The Fourfits | Knee Deep in Dirty Water

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Rock: Punk Rock: Hard Rock Moods: Featuring Guitar
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Knee Deep in Dirty Water

by The Fourfits

Thick, blues-based licks, with plenty of grit and vocals rooted in early American punk.
Genre: Rock: Punk
Release Date: 

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  Song Share Time Download
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1. Loaded Gun
2:00 $0.99
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2. Stranger
5:20 $0.99
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3. Desire
3:08 $0.99
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4. From You
2:32 $0.99
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5. In Hell
4:52 $0.99
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6. Let it Go
2:53 $0.99
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7. All That I Need To Know
5:20 $0.99
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8. Lemon Tree
3:50 $0.99
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9. Monster
4:12 $0.99
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10. Mr. Chesterman
4:41 $0.99
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11. What it Means
5:47 $0.99
Downloads are available as MP3-320 files.

ABOUT THIS ALBUM


Album Notes
In the summer of 2003, drummer Sean Caldwell, guitarist Pat Normandin and bassist Matt Bauleke got together to form a band. Their approach would be one of powerful, driving, blues based rhythms. The foundation had been laid but all agreed that in order to build a truly kick-ass rock band, powerful vocals and a lead guitar were mandatory. The answer was found in Steve Swortwood. Material developed as well as friendships. The four members were a perfect fit and the Fourfits were born.

The San Jose based rock band began performing in San Jose and Santa Cruz and quickly developed a reputation for their high-energy live performances. In the beginning of 2004, the band cut a demo entitled "Sixer" and was soon tearing up the bay area music scene. After a year and a half of wreckless debauchery, the band headed back into the studio with new material and forged a full length to remember, Knee Deep in Dirty Water.

CD reviews of The Fourfits 2004 CD release, Sixer:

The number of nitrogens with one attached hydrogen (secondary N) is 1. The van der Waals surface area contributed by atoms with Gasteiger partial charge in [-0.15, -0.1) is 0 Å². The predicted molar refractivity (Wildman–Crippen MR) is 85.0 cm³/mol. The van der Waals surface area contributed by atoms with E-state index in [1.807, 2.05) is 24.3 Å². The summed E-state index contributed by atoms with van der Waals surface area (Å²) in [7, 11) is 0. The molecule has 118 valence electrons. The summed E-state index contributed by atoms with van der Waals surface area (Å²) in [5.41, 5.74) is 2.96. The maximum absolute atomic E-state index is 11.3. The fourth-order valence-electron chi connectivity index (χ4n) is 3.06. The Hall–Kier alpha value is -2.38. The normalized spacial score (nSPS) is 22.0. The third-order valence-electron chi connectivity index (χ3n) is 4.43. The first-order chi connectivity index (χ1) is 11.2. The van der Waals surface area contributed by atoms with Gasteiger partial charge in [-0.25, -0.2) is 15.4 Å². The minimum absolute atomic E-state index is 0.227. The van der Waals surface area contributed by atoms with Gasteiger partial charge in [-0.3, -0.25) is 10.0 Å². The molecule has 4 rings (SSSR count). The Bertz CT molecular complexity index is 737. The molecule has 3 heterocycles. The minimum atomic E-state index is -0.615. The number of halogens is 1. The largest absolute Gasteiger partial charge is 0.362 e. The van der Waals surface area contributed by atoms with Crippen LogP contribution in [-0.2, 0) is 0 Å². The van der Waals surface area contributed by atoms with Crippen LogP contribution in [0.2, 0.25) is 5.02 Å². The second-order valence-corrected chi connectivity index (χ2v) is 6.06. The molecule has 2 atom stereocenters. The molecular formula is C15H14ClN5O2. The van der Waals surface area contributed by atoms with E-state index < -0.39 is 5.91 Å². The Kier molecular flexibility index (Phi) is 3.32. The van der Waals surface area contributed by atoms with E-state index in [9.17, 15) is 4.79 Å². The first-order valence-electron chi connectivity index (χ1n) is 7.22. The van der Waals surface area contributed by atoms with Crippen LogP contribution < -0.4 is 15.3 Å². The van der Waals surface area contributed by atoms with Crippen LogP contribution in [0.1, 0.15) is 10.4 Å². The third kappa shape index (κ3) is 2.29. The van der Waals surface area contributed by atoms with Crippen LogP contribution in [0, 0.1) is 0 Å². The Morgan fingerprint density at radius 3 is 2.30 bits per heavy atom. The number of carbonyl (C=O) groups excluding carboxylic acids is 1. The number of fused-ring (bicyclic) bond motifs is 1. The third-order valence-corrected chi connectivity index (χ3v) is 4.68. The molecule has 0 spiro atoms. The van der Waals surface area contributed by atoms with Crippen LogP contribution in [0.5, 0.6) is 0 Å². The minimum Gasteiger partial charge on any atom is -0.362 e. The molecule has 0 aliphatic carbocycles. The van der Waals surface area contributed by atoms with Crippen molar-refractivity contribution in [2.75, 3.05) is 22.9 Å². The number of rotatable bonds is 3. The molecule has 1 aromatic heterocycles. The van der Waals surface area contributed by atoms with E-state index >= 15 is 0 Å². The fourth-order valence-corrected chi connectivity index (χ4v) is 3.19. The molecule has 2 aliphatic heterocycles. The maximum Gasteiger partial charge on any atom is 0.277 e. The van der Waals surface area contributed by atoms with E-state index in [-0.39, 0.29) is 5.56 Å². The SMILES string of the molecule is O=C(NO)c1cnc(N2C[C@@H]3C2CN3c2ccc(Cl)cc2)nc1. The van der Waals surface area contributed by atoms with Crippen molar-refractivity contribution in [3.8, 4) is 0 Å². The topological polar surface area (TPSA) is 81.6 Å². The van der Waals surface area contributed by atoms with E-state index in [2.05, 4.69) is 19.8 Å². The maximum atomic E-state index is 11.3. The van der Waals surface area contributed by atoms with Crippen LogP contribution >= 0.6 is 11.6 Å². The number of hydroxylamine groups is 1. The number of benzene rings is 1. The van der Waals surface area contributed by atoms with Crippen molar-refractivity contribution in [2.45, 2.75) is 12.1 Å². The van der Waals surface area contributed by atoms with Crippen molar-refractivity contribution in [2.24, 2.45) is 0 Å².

POWERSLAVE, NOVEMBER 2005 CD REVIEW: SIXER, THE FOURFITS
With the recent format change on KSJO, some may fear that rock is dead in the South Bay. Not so. The Fourfits are alive and kicking. Their 2004 release is a perfect substitute for those who crave that “sex, drugs, and rock ‘n’ roll” approach. “Sixer” invokes a desire to toss back too many bourbon shots with your beer and get in a drunken brawl, while your girl drives off and leaves you at the bar. This isn’t actually what The Fourfits’ six-song demo is all about, but it’s the type of blues-based, throwback, rock attitude that comes across.Right off the bat, “My Misery” gets your head wagging, and you know what kind of musical experience you’re in for. The songs get swampier, as the guys pour on the southern style and the guitar continues to wail. Midway through the CD, you understand the kind of overindulgence that leads to sentiments of “can’t get enough till I don’t want it” and the kind of reflection that leads to “I was just waiting to say what I came here to say, that there’s nothing to say at all.” Finishing up strong with a track titled “Mislead,” there’s nothing misleading about what’s being put out there. “Sixer” is straight-forward rock. It’s rhythmic enough to be comforting, and gritty enough to be interesting. “Sixer” has a classic sound. There’s nothing trendy about it so it’ll be just as good 20 years from now, as it is today, as it would have been 20 years ago. Steve Swortwood’s powerful voice has that rock star timbre that carries a lot of depth, and the driving foundation of the band is a perfect fit. The Fourfits have channeled their energy into this one, and you can imagine the oomph of their live show.

ZERO MAGAZINE, FEBRUARY 2005 CD REVIEW: SIXER, THE FOURFITS
If you know what’s good for you, crank this one up to eleven and lock yourself in your bedroom. There is no better therapy than loud rock and roll for every ailment from a broken heart to a broken toe. The San Jose-based Fourfits know this to be true, and their debut EP, with songs including “My Misery,” “Loverfool,” “Slippin’ Away,” and “Misled,” proves them to be no strangers to life’s more difficult moments.

Playing both the victim and the healer, the Fourfits present a blues-driven guitar rock sound that never falters throughout all six songs found on “Sixer.” Lots of distortion, seemingly improvised bluesy guitar solos, and vocals that recall Scott Weiland in his grungiest days make for an intensely cathartic listen. Sounding more like relaxed veterans than young newcomers, the Fourfits benefit from nice production work on this release that emphasizes both their distorted low end and the explosive splashes of high hat and cymbal.

Improved songwriting on a future full-length including a catchy hit song could earn the Fourfits acclaim as one of the best hard rock bands in the Bay Area. For a group that formed only a year and half ago, that’s quite a forecast. But it’s also not one to be taken lightly.

- Nate Seltenrich

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Steve Monier


All the music put out by you guys really rocks.
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